here’s some suggestions from me for series that deserve the greg burgas treatment:

moonshadow [would love to know your thoughts on this, my favourite comic series], ‘mazing man, journey, all of p craig russell’s opera adaptations & the night music series, simonson’s thor, cerebus, timespirits, stray bullets, strange embrace, madman, yotsuba!, lone wolf & cub, blade of the immortal, plannettes, eden….aaarghh!! there’s too much and my ceiling’s going to fall in with the weight of it all!!

ps. any chance of getting some of the archive links to work again?

Hanif: I will be updating the dead links pretty soon. They were originally posted on another site, and their archives disappeared, so I only have the posts as Word documents. Over the next few months I’ll get them posted here, and then they’ll never go away! Bwah-ha-ha-ha!

I’m certainly glad you like what I’ve recommended. It’s hard to find stuff that’s worth it, especially if you’ve been out of comics for a while, so I’m glad I can help.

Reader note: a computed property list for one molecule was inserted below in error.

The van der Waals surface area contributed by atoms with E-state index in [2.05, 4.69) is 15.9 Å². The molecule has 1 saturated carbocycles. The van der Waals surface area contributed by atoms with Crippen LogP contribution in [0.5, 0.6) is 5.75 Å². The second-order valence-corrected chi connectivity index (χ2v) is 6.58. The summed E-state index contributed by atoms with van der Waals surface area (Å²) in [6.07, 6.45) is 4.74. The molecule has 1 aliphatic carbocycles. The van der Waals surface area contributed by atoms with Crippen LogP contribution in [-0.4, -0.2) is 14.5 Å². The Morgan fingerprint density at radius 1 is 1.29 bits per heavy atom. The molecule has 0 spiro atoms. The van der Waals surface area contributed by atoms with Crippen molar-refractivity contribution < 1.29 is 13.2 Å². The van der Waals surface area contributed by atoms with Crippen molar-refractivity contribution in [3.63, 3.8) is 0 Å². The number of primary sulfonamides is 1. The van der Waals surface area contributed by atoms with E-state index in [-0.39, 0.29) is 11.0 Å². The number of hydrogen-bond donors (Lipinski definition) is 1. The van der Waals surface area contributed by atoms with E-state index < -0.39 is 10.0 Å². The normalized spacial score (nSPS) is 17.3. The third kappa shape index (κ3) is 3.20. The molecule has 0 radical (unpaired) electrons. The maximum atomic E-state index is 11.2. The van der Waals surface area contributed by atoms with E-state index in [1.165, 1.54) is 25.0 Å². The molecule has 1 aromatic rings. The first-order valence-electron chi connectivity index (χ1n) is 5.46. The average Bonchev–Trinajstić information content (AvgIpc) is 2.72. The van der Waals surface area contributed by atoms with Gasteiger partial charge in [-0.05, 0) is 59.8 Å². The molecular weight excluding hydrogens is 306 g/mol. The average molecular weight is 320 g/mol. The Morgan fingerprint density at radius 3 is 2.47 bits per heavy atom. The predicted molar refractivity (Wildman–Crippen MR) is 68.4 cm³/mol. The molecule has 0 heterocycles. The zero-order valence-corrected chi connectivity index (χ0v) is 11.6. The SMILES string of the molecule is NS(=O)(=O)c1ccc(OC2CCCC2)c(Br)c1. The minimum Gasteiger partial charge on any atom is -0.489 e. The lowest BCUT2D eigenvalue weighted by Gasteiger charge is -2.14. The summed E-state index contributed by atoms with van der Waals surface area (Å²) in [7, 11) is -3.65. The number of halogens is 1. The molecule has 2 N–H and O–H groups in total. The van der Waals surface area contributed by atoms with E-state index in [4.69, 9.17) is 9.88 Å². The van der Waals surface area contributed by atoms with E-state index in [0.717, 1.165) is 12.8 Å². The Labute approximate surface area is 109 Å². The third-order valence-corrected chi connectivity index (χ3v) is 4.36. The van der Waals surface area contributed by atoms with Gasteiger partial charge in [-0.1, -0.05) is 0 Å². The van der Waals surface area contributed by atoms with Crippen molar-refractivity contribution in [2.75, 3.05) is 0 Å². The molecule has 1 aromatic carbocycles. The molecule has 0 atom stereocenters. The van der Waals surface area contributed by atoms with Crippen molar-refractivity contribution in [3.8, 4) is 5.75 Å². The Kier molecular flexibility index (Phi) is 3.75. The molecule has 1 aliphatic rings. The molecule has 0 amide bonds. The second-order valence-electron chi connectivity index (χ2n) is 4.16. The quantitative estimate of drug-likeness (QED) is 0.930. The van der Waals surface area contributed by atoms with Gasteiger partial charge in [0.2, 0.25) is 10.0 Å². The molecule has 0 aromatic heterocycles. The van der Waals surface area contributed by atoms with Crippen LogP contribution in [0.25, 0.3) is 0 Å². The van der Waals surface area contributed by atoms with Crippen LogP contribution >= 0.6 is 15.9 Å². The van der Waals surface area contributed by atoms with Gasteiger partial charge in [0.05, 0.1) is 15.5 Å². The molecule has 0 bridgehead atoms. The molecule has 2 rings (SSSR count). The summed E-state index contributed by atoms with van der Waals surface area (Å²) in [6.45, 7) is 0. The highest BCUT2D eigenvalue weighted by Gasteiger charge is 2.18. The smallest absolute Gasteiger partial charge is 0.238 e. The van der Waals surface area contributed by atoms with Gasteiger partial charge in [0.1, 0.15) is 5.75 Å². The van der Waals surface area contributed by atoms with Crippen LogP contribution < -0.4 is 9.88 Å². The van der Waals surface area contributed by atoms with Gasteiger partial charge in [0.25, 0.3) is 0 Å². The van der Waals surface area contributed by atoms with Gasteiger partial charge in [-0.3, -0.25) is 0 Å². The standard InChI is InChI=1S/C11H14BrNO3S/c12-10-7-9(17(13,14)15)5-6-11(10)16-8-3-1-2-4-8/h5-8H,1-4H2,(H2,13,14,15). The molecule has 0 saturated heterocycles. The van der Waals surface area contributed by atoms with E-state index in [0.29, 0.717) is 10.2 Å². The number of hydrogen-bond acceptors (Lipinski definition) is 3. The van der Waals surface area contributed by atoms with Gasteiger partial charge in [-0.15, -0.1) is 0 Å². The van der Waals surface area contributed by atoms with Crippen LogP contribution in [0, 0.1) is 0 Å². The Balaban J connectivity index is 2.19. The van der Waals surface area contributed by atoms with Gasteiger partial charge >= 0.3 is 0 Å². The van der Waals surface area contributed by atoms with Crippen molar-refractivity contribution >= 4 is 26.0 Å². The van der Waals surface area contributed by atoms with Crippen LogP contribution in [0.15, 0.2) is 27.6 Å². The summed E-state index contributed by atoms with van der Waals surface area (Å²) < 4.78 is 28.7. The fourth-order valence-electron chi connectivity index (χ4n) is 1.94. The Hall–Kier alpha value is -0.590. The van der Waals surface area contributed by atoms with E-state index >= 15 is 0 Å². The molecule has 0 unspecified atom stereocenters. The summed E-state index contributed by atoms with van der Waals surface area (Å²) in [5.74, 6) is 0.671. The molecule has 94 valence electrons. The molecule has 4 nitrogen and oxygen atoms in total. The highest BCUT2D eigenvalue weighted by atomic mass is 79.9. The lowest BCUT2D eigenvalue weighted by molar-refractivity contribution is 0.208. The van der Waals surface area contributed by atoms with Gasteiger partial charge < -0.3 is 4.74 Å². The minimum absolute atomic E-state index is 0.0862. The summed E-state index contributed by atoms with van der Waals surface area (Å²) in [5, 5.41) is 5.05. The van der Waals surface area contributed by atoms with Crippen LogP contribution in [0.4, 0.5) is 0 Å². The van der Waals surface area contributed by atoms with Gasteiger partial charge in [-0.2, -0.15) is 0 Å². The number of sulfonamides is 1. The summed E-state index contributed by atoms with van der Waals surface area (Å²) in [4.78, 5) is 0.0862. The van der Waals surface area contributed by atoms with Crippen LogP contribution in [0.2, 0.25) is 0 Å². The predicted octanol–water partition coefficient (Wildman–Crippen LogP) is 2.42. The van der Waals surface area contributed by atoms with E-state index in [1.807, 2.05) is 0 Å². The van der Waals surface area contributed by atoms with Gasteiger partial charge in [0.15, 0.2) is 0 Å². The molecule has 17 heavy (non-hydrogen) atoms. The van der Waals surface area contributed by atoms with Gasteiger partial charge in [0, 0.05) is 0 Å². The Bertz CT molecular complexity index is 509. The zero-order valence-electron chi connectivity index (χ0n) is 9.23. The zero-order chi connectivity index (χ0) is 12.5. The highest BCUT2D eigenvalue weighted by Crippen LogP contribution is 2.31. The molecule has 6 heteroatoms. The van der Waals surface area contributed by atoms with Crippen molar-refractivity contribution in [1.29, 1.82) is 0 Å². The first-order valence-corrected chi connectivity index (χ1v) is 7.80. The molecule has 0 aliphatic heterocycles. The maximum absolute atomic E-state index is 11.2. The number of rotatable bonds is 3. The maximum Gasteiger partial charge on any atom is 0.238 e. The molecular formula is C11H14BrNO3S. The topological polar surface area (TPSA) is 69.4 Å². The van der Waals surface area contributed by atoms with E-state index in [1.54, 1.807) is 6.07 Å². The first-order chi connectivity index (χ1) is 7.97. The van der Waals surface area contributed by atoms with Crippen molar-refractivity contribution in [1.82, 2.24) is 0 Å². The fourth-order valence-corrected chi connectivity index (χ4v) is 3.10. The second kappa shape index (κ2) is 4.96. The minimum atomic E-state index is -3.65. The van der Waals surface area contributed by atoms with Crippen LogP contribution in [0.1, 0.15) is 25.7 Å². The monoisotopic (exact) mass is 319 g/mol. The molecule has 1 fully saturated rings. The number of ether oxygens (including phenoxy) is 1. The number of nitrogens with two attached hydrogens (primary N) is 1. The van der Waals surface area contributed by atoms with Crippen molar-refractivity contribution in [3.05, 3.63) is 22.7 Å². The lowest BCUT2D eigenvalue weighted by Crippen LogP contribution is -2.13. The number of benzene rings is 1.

Those are some good choices – the ones I’ve read, of course! It will be a while for some of them, because I do these in alphabetical order, and I’m going through my back issues before starting on the ones I have exclusively in trade. Luckily, that means I’ll never run out of posts! But those are some good choices …

Yes I allways remember those comics, great Ellis’, and Manco was the perfect horror artist, I was looking for Manco original art for years and at last I got two GREAT original splash pages from Hellstorm you can see them at: http://www.comicartfans.com/my/GalleryRoom.asp?GSub=47527, I put them for sale but I’ll sell only the first one I’ll receive an offer and the other will go to my private collection.
It’s incredible to see the pages, there is some crazy madnees on them…